Ladies, Want To Be A CEO? Join The Weed Industry

From cannabis flower crowns to female-focused pipes, the marijuana industry is welcoming women with open arms on 4/20 and beyond

The nail polish looks normal enough: clear, shiny, and sticky as a girl delicately coats the tip of each of my fingers. Then I notice the little green flecks of OG Kush—one of the most popular strains of cannabis—that dot my nails like confetti. The girl looks at me with a delightfully dazed expression as she tells me the sour blue ribbon candy I’m heartily enjoying is actually medicated.

I’m sitting in a palatial outdoor lawn with plush Moroccan pillows and flickering lanterns inside one of Coachella’s most coveted parties hosted by the Weedmaps, a website that helps cannabis consumers find dispensaries near them. Judging by the chill crowd lovingly fondling bright green marijuana plants, I’m in the right place. The yard is taken over by large dome structures, each lit up with neon lights and outfitted by a different vendor showing off their wares. But it was the dome sitting smack in the middle of the yard that was by far the most popular and enchanting.

Inside the structure are four floor tables, each surrounded by women sharing their cannabis-infused talents, including marijuana manicures, Lowell Farms cannabis flower crowns, and custom-blended teas. The femininity was palpable, and the popularity of the tables was overwhelming, leading me to one conclusion: Women are totally going to own the cannabis industry.

“It’s an industry in it’s infancy, so there is no glass ceiling, there’s no ceiling at all,” Kate Miller, CEO and president of the soon-to-launch content and commerce platform, Miss Grass, says a few days later after the smoke had cleared from the Coachella bash.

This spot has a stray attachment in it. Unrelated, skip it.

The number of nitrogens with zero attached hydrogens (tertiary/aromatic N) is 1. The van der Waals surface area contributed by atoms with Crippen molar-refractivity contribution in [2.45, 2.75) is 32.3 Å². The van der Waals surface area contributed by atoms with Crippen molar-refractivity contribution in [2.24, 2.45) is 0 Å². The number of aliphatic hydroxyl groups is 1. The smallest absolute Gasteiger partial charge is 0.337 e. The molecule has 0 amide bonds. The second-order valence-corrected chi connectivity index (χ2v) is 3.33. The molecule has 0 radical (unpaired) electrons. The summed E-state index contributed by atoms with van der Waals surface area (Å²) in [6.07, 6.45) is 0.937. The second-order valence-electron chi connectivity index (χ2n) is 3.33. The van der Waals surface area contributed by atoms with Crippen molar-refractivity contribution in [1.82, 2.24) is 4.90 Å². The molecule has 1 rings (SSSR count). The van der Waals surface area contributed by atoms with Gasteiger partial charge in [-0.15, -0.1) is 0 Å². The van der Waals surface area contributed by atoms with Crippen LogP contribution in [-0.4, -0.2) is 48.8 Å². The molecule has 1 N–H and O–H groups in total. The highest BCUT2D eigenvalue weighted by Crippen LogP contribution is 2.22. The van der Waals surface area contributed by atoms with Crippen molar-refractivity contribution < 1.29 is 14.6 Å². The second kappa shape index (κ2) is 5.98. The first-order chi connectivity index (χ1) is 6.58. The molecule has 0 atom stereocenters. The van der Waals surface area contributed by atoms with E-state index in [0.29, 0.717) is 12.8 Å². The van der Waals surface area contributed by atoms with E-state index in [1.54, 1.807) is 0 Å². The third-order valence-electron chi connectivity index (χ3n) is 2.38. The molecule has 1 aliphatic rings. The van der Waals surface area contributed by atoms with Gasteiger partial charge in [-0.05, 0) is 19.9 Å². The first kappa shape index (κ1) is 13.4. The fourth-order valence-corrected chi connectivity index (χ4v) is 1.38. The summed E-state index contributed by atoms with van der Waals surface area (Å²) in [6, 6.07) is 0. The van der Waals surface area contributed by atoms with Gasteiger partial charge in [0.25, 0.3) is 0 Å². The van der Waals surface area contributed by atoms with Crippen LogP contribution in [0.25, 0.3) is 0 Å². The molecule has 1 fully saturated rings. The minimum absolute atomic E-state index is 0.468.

Miller, the host of the highly popular attraction at the Weedmaps party, came to the industry after working in the traditional entertainment industry where she worked for the likes of television producers Ben Silverman and Lorne Michaels.

The cannabis industry, Miller says, lends itself really well to having female entrepreneurs come in and create an inspiring community in a way that more established businesses can’t.

“Cannabis culture in general, I’d say, has traits that are aligned more with feminine traits. Cannabis culture is centered around compassion and consciousness and community,” Miller said, adding coyly, “Not to mention, the plant itself is a female plant.”

Miller is correct that the plant used for consumption is a female plant, and about the cannabis community being a welcoming place for women. As the Center for American Progress reported in 2014, women make up 47 percent of the American workforce, but they only account for 14.6 percent of executive officers and 4.6 percent of Fortune 500 CEOs.

But in the Wild West of cannabis, women are significantly better represented in the boardroom.

“We are already running 36 percent of the C-suite or officer positions,” Alexis d'Angelo the Los Angeles chairwoman for Women Grow, said citing a 2015 Marijuana Business Daily survey.

It’s d’Angelo’s job to help cultivate and recruit more women for leadership positions in the cannabis industry. Through Women Grow, d’Angelo and other leaders host regular events for women to network, get valuable legal advice, and even discuss the power of branding.

“To be an entrepreneur is great,” d’ Angelo says, “you get to make your own rules and live by your own code of conduct, but unless you’re really a jill-of-all-trades and have experience in bookkeeping and human resources and policies and procedures when it comes to labor laws and all these other facets, it’s really difficult.”